“But with the pressure off now, I feel like I can be more natural and be myself,” Hoffmeier says. “The kids appreciate some of those mornings when you get up and say, ‘We’re not going to do anything. We’re going to sit in our jammies and play on the computer. The little things, like taking them to school, picking them up from school, taking them to Little League – that’s the best stuff. It’s as close to a normal parenting relationship that you’re going to have as a divorced parent.”
Importance of Flexibility - Overscheduling can also be a sign that a parent isn’t recognizing the needs of the child, says Judith Wallerstein, a child psychologist who’s made a career out of studying the impact of divorce on kids.
“Many divorced parents don’t realize that as time goes on, a child wants less time with you, and that’s good because they’re becoming independent,” says Wallerstein, author of What About the Kids? Raising Your Children Before, During and After Divorce. “If the child calls up and says, ‘I want to be with my friend Mary Jane for a sleepover,’ you can’t say, ‘Oh, she’s doing it again.’ You have to grant the child changes in her life.”
Don Mathis recognizes that his 11-year-old son, Charlie, is old enough to have a say in how he spends time with Dad. Charlie lives with his mother, 350 miles away. Mathis, who has been divorced for two years, sees his son about one weekend per month and tries to resist the urge to squeeze a ton of fun into that short time frame.
“I make sure his bike is ready and I make sure the basketball has air in it,” Mathis says. “I leave it up to him as to whether he wants to see a movie or catch up with his cousins.”
Extending the time you have with your child, even by just a few hours per visit, can make a big difference in your effectiveness as a parent, says pediatrician William Sammons, M.D., co-author of Don’t Divorce Your Children. “It’s important to make sure you have a real parent relationship. If you pick up your kids on Saturday morning and bring them back on Sunday night, it’s almost always going to be the ‘good-time Charlie’ routine. But if you pick up your kid late Friday and bring him back Monday morning, you have much more time to be a real parent,” Sammons says.
Sammons’ co-author, pediatrician Jennifer Lewis, M.D., points out another advantage of slightly extending the child’s stay. “When they get picked up, it takes some kids time to make the transition to the other parent,” says Lewis, adding that the extra time affords parents the ability to work through this awkward phase.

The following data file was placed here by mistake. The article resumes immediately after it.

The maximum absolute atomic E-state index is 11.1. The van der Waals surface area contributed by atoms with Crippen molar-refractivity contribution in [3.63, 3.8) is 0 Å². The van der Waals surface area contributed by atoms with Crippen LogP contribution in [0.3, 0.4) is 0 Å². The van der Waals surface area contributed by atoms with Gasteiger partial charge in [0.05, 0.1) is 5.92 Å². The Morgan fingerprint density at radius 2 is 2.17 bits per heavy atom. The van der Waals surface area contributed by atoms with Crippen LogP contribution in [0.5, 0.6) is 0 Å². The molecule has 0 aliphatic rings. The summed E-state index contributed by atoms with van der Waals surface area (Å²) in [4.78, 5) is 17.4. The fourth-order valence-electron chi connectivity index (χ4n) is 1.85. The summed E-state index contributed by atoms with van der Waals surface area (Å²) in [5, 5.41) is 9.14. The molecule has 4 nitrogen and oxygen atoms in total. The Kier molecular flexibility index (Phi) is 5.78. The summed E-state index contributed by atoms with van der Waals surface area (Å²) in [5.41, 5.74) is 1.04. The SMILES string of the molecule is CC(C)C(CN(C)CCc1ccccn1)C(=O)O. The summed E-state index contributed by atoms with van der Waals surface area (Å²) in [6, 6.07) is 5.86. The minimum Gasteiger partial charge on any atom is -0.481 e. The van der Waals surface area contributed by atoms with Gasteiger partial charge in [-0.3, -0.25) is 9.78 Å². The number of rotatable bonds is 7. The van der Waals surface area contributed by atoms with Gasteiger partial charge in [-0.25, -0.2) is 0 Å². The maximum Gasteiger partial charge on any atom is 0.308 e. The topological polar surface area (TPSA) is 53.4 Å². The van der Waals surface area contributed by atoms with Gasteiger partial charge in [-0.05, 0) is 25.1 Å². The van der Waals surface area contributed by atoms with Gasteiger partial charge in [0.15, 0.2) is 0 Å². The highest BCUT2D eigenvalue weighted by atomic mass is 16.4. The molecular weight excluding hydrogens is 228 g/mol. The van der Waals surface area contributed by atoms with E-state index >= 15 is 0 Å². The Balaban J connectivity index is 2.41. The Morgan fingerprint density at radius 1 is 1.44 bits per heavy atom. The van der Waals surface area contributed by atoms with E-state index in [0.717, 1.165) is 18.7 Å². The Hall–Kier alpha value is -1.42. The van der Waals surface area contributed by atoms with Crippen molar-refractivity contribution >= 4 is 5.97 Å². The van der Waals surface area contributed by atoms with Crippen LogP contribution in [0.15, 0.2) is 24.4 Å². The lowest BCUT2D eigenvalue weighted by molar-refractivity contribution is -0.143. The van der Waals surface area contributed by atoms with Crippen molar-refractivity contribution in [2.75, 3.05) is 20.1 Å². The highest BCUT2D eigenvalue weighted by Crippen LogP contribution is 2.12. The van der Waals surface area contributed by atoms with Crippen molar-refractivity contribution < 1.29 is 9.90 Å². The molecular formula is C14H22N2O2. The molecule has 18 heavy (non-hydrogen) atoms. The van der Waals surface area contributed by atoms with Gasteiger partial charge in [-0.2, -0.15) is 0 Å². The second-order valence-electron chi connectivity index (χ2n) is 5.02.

Of course, having the flexibility to change the schedule once in a while for the benefit of the kids is tougher for parents like Mathis, who doesn’t live near his ex-wife. And it’s easier said than done for divorced parents with a contentious relationship.
In October, Hoffmeier’s brother offered him two tickets to a Major League Baseball playoff game. Hoffmeier wanted to bring his oldest son, but that meant his ex-wife would have to take the younger boy on one of her off days. “Her issue was I hadn’t talked to her about it first,” Hoffmeier says. “And she was also busy at work.” The family eventually resolved the problem during one of their occasional therapy sessions.
Other conflicts with his ex-wife have to do with their opposing parenting styles. He recounts the time they all went out for pizza after a Little League game. Hoffmeier gave each of his sons three dollars in quarters to play video games.
“My youngest ran out of quarters and wanted more,” he says. “I said ‘no,’ that was it. He banged his hand on the table, which was unacceptable. My ex started going through her purse for quarters. I said, ‘you can’t reward that kind of behavior.’ I think a lot of the time it’s tough on the kids because of the two different styles of parenting. That’s one of the reasons we got divorced.”
Mathis, who acknowledges having a prickly relationship with his ex-wife, says he often feels powerless to do anything but clench his teeth and ride out the storm. “We have a set of rules for Mom’s house and I have a set of rules for my house,” he says. “What she does over there goes in a box that I call ‘The Box Full of Stuff I Can’t Do a Thing About.’ That box is crammed full.”
Respectful Relations - The importance of maintaining a respectful and civil relationship with the custodial parent cannot be overestimated, says Wallerstein. “Despite the divorce, he has to have a relationship where the ex-wife welcomes his own relationship with the children. She has to be able to trust his parenting, that he will be responsible,” she says.
Peter Gagnon is one of the lucky ones. He lives only five miles away from his three kids: Alec, Julia and Amanda. His ex-wife, Lise Gagnon, is the primary custodian on paper because she lives in their children’s school district. In reality, however, they have 50-50 custody.
Better still, they have an amicable relationship, even joining each other for school functions. Lise says that makes it easier when changing schedules for the kids’ sake – and sometimes for her own.
“On the days that I don’t have the kids, every once in a while I’ll be melancholy and I really want to see them,” she says. “I’ll call Peter and he’ll say, ‘C’mon over.’”
“We can communicate easily; there’s no animosity,” echoes Peter, adding that if he and Lise disagree on how something involving the children was handled, they deal with it privately. “We don’t want a situation where the kids play one parent off the other. We always agreed that the kids would be the most important thing.”